Several members voiced doubts about the strength of the impact of further rate cuts on the real economy. Those who favored unchanged rates argued that cutting rates would not address the perceived main problem, i.e. the dysfunctional banking system. According to this view it would be more effective to supply credit to the private non-banking sector directly, and this could be done at any level of rates. Meanwhile, the members advocating a reduction of 75bp or 100bp argued that the collapse in the level of activity and the implied sharp widening of the output gap meant that an extraordinary monetary response was still necessary.
|Members' individual votes for September 4 (and bias*):|
|Jose Alzola||The Observatory Group||no change (down)|
|Marco Annunziata||cut 1.0 (down)|
|Elga Bartsch||cut 0.5 ;(down)|
|Agnes Benassy-Quere||CEPII||cut 0.75 (down)|
|Christian Bordes||Paris 1 University||cut 0.25 (down)|
|Jacques Cailloux||cut 0.5 (down)|
|Julian Callow||Barclays Capital||cut 1.0 (down)|
|Giancarlo Corsetti||Europ. Univ. Institute||cut 0.5 (down)|
|Daniel Gros||CEPS||cut 0.5 (down)|
|Stephen King||cut 0.75 (down)|
|Thomas Mayer||cut 0.5 (down)|
|Erik Nielsen||Goldman Sachs||cut 1.0 (down)|
|Jean-Michel Six||Standard & Poor's||no change (down)|
|Angel Ubide||Tudor||cut 1.0 (down)|
|Charles Wyplosz||Grad. Institute. Geneva||cut 1.0 (down)|
* Lead question regarding the bias: Upon current information, should rates be lower or higher in about three months time?
Frankfurt, January 13, 2009
Quotes from individual members of the Shadow Council
(in no particular order)
"I had thought conditions might have improved a bit by now but that is not really the case: business and consumer sentiment have hit record new lows. Moreover, it is increasingly clear that the output cut-backs in November were not a one-off; and that the collapse in demand is a truly global phenomenon. The collapse in output requires a collapse in interest rates."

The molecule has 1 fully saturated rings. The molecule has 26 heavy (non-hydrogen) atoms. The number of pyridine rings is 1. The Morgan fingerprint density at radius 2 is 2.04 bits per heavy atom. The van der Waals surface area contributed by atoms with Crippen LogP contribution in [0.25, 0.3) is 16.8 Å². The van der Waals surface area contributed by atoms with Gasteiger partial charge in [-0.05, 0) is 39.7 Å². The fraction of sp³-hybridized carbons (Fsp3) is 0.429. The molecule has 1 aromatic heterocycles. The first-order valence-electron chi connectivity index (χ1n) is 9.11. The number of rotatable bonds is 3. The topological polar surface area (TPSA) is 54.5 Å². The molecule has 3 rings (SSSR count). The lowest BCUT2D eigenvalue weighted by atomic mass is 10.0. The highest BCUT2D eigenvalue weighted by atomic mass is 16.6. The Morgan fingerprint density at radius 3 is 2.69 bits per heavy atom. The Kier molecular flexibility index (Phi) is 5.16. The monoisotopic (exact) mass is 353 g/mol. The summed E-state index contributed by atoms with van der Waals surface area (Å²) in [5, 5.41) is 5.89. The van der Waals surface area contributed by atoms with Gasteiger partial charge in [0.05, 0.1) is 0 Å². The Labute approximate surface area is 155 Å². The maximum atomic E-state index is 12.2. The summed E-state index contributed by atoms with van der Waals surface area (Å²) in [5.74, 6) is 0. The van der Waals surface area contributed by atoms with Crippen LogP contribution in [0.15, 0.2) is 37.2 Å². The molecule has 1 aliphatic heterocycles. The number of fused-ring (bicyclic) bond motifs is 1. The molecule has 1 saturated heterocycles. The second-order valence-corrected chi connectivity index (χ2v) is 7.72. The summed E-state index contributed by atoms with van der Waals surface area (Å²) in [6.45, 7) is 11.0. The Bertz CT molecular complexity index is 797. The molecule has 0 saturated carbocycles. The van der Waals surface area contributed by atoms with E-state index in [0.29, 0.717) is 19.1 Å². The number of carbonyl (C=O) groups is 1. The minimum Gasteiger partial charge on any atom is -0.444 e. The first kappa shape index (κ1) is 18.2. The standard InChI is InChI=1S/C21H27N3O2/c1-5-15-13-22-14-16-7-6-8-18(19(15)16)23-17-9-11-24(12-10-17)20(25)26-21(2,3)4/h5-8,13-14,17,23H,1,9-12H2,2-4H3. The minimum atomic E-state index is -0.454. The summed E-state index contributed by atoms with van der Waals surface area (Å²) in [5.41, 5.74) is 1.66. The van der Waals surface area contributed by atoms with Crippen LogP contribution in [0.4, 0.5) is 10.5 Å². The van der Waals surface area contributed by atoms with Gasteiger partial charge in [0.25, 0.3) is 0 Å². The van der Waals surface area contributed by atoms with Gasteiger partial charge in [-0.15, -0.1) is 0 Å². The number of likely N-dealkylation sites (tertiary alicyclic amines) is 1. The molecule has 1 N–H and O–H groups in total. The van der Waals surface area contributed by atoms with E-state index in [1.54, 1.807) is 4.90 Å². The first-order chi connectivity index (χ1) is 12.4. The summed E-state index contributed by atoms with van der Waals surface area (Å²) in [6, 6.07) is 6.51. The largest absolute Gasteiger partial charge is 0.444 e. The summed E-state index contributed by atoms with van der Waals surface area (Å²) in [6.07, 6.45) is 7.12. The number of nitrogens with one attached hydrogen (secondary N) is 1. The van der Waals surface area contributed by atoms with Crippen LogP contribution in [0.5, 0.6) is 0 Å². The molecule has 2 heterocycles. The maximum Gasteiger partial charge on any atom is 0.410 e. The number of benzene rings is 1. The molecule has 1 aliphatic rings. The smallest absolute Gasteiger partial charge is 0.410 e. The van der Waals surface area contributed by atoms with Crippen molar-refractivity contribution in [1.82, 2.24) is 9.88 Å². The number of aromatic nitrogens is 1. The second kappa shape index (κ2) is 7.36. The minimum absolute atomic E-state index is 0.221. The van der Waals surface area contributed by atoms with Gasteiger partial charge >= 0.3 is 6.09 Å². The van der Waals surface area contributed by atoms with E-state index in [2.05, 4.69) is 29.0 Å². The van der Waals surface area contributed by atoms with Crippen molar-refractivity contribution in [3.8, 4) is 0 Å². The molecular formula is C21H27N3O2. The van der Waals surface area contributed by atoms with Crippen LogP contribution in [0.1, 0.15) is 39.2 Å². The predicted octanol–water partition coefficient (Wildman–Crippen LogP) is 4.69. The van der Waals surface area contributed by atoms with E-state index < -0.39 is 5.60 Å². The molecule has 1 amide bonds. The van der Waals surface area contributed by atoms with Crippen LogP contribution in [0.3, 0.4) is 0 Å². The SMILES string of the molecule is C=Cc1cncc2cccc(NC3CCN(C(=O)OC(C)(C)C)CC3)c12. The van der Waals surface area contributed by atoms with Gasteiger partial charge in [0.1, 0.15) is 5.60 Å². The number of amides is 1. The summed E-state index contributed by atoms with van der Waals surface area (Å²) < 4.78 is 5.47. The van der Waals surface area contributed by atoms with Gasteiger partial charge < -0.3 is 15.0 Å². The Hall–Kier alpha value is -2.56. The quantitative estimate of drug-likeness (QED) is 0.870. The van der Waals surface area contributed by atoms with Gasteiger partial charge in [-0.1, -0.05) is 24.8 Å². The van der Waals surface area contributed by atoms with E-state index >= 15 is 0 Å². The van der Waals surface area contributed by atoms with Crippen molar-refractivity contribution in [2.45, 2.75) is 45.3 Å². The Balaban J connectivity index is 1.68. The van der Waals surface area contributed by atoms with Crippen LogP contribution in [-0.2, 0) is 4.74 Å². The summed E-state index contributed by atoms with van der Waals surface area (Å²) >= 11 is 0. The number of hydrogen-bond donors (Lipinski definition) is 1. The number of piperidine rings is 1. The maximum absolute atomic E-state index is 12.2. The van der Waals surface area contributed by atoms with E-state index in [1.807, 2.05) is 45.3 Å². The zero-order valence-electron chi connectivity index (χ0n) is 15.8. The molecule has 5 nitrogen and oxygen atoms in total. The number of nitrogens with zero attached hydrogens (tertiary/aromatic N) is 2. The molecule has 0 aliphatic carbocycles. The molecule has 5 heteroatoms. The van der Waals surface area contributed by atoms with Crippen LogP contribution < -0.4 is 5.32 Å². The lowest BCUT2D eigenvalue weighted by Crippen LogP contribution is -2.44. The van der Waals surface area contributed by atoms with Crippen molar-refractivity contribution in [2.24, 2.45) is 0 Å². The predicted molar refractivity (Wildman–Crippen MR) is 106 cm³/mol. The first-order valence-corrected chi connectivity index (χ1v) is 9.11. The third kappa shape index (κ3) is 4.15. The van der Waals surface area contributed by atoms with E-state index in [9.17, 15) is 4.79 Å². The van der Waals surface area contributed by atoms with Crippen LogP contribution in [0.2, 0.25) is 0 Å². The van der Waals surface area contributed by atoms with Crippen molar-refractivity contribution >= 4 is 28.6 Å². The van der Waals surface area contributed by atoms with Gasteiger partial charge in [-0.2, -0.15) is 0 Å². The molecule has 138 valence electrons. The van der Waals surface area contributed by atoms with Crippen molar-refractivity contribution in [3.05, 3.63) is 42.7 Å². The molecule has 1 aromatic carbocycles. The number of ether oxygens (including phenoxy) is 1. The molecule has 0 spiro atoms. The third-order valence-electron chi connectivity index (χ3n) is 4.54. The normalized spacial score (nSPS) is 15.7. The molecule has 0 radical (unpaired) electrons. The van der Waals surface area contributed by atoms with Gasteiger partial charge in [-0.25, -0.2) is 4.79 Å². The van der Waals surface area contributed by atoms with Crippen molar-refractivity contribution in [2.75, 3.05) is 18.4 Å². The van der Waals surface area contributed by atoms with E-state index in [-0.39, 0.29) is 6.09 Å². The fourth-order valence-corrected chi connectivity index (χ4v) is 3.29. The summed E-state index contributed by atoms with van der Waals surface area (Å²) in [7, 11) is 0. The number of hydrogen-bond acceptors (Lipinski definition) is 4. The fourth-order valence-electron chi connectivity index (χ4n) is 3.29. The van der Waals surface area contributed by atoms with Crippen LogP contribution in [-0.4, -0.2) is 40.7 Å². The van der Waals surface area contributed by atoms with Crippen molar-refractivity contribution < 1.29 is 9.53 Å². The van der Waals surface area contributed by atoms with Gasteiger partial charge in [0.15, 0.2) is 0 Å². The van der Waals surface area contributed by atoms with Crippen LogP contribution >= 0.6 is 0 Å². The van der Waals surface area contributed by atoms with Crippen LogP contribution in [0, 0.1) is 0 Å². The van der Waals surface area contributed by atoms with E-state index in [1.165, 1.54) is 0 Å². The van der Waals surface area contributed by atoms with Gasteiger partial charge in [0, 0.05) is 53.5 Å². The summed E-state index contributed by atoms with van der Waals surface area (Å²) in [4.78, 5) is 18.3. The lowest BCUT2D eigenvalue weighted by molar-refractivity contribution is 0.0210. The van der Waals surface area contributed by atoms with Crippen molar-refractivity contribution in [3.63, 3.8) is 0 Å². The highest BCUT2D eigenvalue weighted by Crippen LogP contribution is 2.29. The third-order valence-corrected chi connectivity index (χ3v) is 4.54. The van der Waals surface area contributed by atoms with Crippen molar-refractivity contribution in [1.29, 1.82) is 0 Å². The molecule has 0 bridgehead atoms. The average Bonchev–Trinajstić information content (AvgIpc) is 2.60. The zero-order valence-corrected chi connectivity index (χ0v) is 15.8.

Julian Callow, European Chief Economist of Barclays Capital
"I fully share the majority?s call to get ready for untraditional easing measures, but I disagree with the majority in saving ammunition in terms of rate cuts. Hence, I voted for 100 bp rate cut. I quote ECB Governing Council member Orphanides from January 28:: ?a central bank with a policy rate that is positive but rather low, might be incorrectly advised to save its ammunition so that it may still be in a position to ease policy later on?. Well said!"
Erik Nielsen, European Chief Economist of Goldman Sachs
"While I would have favored a larger cut, I believe the ECB's priority now should be to develop and clearly outline a quantitative easing strategy to offset the oncoming credit crunch and counter the strong downside risks to the inflation target."
Marco Annunziata, Chief Economist of UniCredit Group
"The question of the size and speed of interest cuts by the ECB is rapidly becoming an issue of second order of importance especially with the overnight rate at already close to 1%. The ECB urgently needs to lay out what a coordinated euro area response should look like. The euro area is neither the US nor the UK and thus needs to have a response tailored to its institutional set up. It is time for executive branches across the euro area to work much more closely with the Eurosystem to offer a consistent response across the region."